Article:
Retired International Airline pilot, Captain Michael Foli, has disclosed that for any country to operate an airline, it is risky business, and that Ghana should refrain from owning one.
According to him, just like any business, it is imperative to know whether there is a market for the product. He explained that this is necessary because nobody wants to enter into any business and lose money, especially not at a time that the country is experiencing such financial constraints.
Reacting to Transport Minister, Kwaku Ofori Asiamah’s statement that Ghana Airways will be operational by July this year and that the airline will operate as a national carrier following the decision to award Ashanti Airlines, and its operational and financial partner, Zotus Group, a tender to commence business, Cpt. Foli indicated that the government now is aware of the risk in setting up and running an airline, that is why it is considering bringing in private investors.
“We have had many private airlines set up in Ghana; some collapsed promptly, and others collapsed over a period of time. It only proves the fact that airline operation is a risky business. So, if you want to do an airline, make sure you do your studies, [whether] the market really exists, have a business plan and have the funds to support it.”Captain Michael Foli
Cpt. Foli indicated that currently, no country should start and run an airline on its own because it is not feasible. He noted that it is an industry that nations are running away from, and Ghana should equally refrain from such plans.
“… It started long before COVID. Nations started washing their hands off airlines. It’s only in Africa that we’ve had nations setting up and running airlines… Kenya airways, the government wants to sell 100% of its share, Uganda airways is also having serious problems. So, Ghana should not even think of forming an airline.”Captain Michael Foli
Cpt. Foli expressed surprise about the enthusiasm with which the government is announcing its plans of operating a national carrier, whereas it’s missing when it comes to assisting local airlines. He noted that local airlines deserve government’s intervention as they are really struggling.
“Now, we know that PassionAir was flying to Ho, but it stopped operations because it was not economically viable… So, the government should rather direct its attention to assisting domestic airlines. There was a time when domestic airlines were not being charged tax on the purchase of fuel – that’s the way government was encouraging domestic airlines. Now, I am told by the operators that they pay full tax on the fuel and it’s overburdening their operations.”Captain Michael Foli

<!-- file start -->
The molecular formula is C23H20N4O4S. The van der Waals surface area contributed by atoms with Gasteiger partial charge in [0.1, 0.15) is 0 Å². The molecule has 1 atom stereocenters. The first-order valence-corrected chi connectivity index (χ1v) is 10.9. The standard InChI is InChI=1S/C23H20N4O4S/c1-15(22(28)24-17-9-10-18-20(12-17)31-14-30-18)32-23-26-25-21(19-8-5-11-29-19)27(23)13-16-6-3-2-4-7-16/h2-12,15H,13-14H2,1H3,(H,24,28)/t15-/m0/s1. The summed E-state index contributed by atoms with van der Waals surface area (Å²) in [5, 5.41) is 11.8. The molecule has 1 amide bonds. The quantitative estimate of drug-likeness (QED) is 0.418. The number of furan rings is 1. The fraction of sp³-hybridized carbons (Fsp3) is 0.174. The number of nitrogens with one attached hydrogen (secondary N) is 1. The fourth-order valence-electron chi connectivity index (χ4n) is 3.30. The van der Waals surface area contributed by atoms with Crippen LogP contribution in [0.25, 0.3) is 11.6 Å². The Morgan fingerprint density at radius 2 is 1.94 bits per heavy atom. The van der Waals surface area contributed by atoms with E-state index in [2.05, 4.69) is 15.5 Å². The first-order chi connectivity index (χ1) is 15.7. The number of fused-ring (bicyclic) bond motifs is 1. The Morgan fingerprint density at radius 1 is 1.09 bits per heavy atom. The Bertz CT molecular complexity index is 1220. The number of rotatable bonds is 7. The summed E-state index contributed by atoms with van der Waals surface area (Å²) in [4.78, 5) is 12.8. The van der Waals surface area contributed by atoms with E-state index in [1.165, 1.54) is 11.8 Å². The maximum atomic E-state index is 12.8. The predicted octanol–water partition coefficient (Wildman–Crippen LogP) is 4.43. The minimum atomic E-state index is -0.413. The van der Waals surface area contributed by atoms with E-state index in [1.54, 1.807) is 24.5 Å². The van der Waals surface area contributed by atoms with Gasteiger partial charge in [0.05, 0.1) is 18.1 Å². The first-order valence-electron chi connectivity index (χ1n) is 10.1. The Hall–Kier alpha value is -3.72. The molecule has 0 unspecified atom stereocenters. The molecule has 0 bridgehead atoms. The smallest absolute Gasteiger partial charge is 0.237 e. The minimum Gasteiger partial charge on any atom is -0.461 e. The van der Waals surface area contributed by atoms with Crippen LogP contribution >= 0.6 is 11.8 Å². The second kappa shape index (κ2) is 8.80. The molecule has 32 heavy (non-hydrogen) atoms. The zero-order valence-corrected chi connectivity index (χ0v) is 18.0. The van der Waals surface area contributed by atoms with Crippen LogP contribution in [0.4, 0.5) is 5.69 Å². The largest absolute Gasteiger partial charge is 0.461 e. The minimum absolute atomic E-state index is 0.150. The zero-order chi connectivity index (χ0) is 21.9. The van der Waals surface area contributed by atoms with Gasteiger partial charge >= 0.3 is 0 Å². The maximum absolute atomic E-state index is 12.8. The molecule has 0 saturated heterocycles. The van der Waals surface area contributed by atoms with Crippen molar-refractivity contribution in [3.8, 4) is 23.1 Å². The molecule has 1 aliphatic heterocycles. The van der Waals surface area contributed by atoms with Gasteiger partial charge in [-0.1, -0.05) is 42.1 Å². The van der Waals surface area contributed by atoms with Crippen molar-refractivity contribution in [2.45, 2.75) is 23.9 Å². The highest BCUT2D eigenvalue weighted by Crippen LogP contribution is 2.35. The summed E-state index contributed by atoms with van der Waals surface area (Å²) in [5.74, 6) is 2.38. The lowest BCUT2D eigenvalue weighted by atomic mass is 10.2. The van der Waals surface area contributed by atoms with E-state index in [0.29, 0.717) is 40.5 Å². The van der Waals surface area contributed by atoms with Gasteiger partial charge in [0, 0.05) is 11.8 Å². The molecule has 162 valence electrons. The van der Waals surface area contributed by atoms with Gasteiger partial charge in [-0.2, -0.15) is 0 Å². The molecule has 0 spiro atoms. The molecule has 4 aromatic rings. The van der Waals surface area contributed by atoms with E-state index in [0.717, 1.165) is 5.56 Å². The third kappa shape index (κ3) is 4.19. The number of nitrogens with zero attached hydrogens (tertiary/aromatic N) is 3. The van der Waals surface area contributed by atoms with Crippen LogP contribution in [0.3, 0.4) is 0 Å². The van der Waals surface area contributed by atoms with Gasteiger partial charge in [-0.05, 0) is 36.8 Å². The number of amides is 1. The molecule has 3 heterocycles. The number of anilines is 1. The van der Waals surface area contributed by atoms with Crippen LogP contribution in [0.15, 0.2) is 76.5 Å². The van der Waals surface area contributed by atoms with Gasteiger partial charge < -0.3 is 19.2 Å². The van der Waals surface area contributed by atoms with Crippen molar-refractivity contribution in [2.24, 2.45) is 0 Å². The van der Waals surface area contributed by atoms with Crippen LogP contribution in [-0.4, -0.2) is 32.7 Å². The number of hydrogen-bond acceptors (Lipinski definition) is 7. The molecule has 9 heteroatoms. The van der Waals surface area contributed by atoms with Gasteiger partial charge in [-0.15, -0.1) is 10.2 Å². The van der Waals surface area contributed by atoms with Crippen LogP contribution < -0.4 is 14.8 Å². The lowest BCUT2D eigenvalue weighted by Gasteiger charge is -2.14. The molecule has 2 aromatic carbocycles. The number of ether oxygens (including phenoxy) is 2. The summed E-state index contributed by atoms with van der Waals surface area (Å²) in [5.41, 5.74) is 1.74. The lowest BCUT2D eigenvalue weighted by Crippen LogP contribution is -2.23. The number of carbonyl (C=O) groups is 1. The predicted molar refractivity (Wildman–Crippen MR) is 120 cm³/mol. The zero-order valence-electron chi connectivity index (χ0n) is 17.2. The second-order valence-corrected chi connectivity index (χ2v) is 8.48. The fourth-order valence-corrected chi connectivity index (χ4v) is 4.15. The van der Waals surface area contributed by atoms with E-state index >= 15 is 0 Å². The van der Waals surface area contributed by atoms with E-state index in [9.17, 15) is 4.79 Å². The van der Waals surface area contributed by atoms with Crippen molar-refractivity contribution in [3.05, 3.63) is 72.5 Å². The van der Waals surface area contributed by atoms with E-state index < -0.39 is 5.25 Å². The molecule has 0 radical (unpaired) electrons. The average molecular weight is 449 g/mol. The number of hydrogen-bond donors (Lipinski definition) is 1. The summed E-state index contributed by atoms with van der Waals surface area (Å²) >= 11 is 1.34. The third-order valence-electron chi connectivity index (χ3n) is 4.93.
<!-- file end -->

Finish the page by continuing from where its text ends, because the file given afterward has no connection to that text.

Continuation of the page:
Government urged to support private airlines
The retired international airline pilot urged government to support private companies who desire to setup an airline since it’s an open market. This, he explained, is because the government “lending its name alone” to an airline is an unfair advantage.
“The government can only come in, if an airline says it wants to fly international routes now. Then the government needs to come in to negotiate the rules because negotiation of rules and certain things are done at government-to-government level… The government should not touch, invest, encourage any airline, unless the government see that operation is profitable and setting up a new airline is not the way to go. Let’ look at how our two surviving domestic airlines and see how we can help them…”Captain Michael Foli
On his part, an aviation expert, Dr Yakubu Akparibo, revealed that in modern day aviation government should not have a role in managing airlines. Citing African countries with state-owned airline, he stated that with the exception of Ethiopian airlines which is doing better, Kenya Airways is currently struggling, while South African Airways has gone bankrupt. Owing to this, he iterated that government should not have a key role in managing an airline.
“This agreement, I’m made to understand that government will not put in any investment in the establishment of these two airlines and government is going to have about 10% stake. So, I don’t know if this 10% equity is going to be capital injection or whether it’s going to be tax reliefs that they are going to give them… So, I think the main thing will be government’s interference – if government can stay off it…Dr Yakubu Akparibo
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